Wretches & Jabberers

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Wretches & Jabberers
Wretches and jabberers.jpg
Theatrical release poster
Directed by Gerardine Wurzburg
Produced by Douglas Biklen
Gerardine Wurzburg
Music by J. Ralph
Cinematography Gary Griffin
Edited by Barbara Ballow
Production
company
State of the Art, Inc.
Release date
  • July 30, 2010 (2010-07-30)
Running time
90 minutes
Country United States
Language English

Wretches & Jabberers is a 2010 American documentary film directed by Gerardine Wurzburg and produced by Wurzburg and Douglas Biklen. The film is about two autistic men who travel the world helping other autistic people break out of their isolation. It opened in theaters in New York and California on July 30, 2010.[1][2]

The film shows the use of facilitated communication, which has been discredited and demonstrated to be not actually be effective in scientific studies.[3][4][5][6][7][8][9][10] Organisations such as American Psychological Association, the American Academy of Child and Adolescent Psychiatry, and the Association for Behavior Analysis have stated that facilitated communication is not a valid technique.[8][11] However, Biklen (who popularised the technique in the United States[4]) and Wurzburg continue to promote it.

See also[edit]

References[edit]

  1. ^ Laemmle's Fallbrook 7 [1], 2010-07-30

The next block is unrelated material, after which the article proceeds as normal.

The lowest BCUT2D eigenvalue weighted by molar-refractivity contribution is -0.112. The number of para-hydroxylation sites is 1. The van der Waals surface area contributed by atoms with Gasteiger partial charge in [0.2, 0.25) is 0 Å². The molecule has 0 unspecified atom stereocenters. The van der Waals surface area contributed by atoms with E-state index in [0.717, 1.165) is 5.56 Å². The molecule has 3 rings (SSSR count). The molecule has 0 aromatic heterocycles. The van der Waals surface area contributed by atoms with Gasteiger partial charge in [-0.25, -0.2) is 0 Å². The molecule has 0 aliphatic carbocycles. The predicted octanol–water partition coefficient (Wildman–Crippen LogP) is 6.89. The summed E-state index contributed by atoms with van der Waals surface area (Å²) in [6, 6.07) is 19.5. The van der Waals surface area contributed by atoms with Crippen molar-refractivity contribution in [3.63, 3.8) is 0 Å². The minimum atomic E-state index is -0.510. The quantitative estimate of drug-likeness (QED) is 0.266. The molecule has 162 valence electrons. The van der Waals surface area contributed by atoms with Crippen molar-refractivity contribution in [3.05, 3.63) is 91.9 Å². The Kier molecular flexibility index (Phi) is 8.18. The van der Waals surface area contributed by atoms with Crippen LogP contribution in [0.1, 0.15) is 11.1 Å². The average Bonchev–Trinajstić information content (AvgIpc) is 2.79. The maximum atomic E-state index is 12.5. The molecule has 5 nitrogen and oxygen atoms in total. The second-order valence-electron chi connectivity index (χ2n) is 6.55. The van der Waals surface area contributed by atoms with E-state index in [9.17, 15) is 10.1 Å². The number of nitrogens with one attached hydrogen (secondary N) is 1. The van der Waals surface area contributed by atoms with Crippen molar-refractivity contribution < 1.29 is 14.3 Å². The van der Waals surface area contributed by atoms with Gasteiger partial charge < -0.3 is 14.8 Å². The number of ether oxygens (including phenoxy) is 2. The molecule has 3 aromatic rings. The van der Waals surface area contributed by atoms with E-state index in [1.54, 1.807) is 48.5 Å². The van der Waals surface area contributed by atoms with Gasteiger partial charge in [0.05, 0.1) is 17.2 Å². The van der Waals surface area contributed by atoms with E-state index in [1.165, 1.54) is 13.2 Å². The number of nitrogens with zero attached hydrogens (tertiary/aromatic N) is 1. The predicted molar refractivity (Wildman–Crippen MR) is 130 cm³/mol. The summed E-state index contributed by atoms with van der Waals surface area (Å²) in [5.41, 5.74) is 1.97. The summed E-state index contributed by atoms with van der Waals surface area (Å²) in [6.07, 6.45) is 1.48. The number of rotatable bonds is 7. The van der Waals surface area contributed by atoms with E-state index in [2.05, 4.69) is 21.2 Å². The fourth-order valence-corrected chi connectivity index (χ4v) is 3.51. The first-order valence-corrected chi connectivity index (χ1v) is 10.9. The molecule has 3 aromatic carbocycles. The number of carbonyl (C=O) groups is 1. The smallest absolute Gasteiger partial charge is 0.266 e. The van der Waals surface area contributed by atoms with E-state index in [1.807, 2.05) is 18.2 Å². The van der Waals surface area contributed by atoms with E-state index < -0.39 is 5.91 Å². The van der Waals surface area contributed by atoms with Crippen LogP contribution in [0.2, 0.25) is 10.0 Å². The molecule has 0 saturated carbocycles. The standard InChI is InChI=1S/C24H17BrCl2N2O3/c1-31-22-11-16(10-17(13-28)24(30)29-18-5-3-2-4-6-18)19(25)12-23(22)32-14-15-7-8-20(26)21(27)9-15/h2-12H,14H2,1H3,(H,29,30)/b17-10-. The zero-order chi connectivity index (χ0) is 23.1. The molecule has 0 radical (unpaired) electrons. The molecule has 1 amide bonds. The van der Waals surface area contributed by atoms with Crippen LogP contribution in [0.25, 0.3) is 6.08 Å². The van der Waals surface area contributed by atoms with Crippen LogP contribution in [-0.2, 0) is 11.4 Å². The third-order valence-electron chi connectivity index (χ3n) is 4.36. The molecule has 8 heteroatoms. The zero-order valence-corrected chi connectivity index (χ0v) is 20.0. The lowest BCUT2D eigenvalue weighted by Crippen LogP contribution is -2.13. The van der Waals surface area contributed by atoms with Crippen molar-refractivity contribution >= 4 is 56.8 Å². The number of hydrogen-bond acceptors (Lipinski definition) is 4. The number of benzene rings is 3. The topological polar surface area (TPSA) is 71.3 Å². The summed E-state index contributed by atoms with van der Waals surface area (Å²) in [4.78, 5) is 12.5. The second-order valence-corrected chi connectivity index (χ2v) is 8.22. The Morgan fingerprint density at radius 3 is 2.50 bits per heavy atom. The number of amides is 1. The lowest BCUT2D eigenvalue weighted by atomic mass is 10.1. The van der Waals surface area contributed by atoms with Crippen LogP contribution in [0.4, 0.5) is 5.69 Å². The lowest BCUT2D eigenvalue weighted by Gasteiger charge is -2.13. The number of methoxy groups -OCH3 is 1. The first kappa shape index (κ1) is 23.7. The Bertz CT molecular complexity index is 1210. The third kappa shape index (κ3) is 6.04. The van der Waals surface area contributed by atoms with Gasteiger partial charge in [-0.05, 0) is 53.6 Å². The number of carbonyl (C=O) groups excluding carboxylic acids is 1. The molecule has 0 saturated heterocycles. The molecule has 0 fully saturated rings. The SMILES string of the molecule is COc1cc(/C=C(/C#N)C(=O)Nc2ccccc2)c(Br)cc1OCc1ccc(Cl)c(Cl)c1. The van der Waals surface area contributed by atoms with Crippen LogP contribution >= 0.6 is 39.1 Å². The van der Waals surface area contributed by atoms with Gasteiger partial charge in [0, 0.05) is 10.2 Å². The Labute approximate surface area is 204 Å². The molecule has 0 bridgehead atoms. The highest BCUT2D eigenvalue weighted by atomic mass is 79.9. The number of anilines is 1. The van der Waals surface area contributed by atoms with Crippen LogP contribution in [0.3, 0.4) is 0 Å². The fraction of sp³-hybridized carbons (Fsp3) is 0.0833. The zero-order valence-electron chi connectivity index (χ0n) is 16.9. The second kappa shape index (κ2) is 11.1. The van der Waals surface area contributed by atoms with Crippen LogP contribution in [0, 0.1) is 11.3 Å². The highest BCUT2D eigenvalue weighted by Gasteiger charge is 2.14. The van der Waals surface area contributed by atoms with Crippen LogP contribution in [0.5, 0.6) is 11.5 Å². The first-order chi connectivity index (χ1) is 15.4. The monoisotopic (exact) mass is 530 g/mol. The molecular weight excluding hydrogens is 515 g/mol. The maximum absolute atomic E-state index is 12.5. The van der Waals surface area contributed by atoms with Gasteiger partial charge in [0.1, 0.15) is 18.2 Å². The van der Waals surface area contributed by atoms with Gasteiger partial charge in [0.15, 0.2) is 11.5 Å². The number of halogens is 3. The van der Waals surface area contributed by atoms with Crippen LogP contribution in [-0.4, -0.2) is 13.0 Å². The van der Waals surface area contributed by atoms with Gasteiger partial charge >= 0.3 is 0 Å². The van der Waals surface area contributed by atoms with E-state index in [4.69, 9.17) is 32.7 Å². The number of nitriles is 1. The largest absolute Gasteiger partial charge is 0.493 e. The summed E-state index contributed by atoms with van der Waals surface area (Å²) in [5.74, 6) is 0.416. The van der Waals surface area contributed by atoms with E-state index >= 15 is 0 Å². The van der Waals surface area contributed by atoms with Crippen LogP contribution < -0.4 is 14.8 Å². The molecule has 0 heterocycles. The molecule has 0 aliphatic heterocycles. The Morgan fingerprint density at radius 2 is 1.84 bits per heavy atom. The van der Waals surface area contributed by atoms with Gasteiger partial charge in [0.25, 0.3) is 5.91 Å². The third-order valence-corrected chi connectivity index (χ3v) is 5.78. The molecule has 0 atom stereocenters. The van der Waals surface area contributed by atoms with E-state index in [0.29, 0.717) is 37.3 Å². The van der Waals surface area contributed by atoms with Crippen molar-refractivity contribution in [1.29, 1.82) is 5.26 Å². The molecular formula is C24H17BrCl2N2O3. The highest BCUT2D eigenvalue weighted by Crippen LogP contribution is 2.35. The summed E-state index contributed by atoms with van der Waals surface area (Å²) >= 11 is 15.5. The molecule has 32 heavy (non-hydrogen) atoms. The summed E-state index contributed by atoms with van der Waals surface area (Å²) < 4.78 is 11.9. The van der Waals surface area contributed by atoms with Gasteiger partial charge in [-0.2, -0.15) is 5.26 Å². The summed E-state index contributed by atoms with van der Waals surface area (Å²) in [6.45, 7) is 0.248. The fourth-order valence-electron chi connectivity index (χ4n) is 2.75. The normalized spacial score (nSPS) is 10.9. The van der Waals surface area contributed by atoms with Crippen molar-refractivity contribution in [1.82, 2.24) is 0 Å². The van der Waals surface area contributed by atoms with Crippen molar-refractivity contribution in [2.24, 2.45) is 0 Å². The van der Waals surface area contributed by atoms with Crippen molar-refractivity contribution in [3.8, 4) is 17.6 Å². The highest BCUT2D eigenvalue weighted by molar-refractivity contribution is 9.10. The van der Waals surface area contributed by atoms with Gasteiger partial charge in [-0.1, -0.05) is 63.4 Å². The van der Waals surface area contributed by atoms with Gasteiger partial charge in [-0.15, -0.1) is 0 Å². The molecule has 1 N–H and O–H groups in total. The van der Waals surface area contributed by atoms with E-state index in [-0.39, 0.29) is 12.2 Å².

2. ^ Fandango Listing for Coliseum Theatre in NY [2], 2010-07-30
  3. ^ Lilienfeld; et al. "Why debunked autism treatment fads persist". Science Daily. Emory University. Retrieved 10 November 2015. 
  4. ^ a b Editorial Board. "Syracuse University's reinforcement of facilitated communication inexcusable, concerning". The Daily Orange. Syracuse University. Retrieved 13 April 2016. 
  5. ^ Todd, James T. (13 July 2012). "The moral obligation to be empirical: Comments on Boynton's 'Facilitated Communication - what harm it can do: Confessions of a former facilitator'". Evidence-Based Communication Assessment and Intervention. Taylor & Francis Group. 6 (1): 36–57. doi:10.1080/17489539.2012.704738. Retrieved March 18, 2015. 
  6. ^ Hall, Genae A. (1993). "Facilitator Control as Automatic Behavior: A Verbal Behavior Analysis" (PDF). The Analysis of Verbal Behavior. 11: 89–97. 
  7. ^ Jacobson, John W.; Mulick, James A.; Schwartz, Allen A. (September 1995). "A History of Facilitated Communication: Science, Pseudoscience, and Antiscience: Science Working Group on Facilitated Communication". American Psychologist. American Psychological Association, Inc. 50 (9): 750–765. doi:10.1037/0003-066x.50.9.750. 
  8. ^ a b Facilitated Communication: Sifting the Psychological Wheat from the Chaff. American Psychological Association. June 13, 2016.
  9. ^ Mostert, M. P. (2010). Facilitated communication and its legitimacy—Twenty-first century developments. Exceptionality, 18, 31-41.
  10. ^ Simpson, R. L., & Myles, B. S. (1995a). Effectiveness of facilitated communication with children and youth with autism. Journal of Special Education, 28, 424-39.
  11. ^ Riggott, Julie (Spring–Summer 2005). "Pseudoscience in Autism Treatment: Are the News and Entertainment Media Helping or Hurting?". Scientific Review of Mental Health Practice. 4 (1): 58–60. 

External links[edit]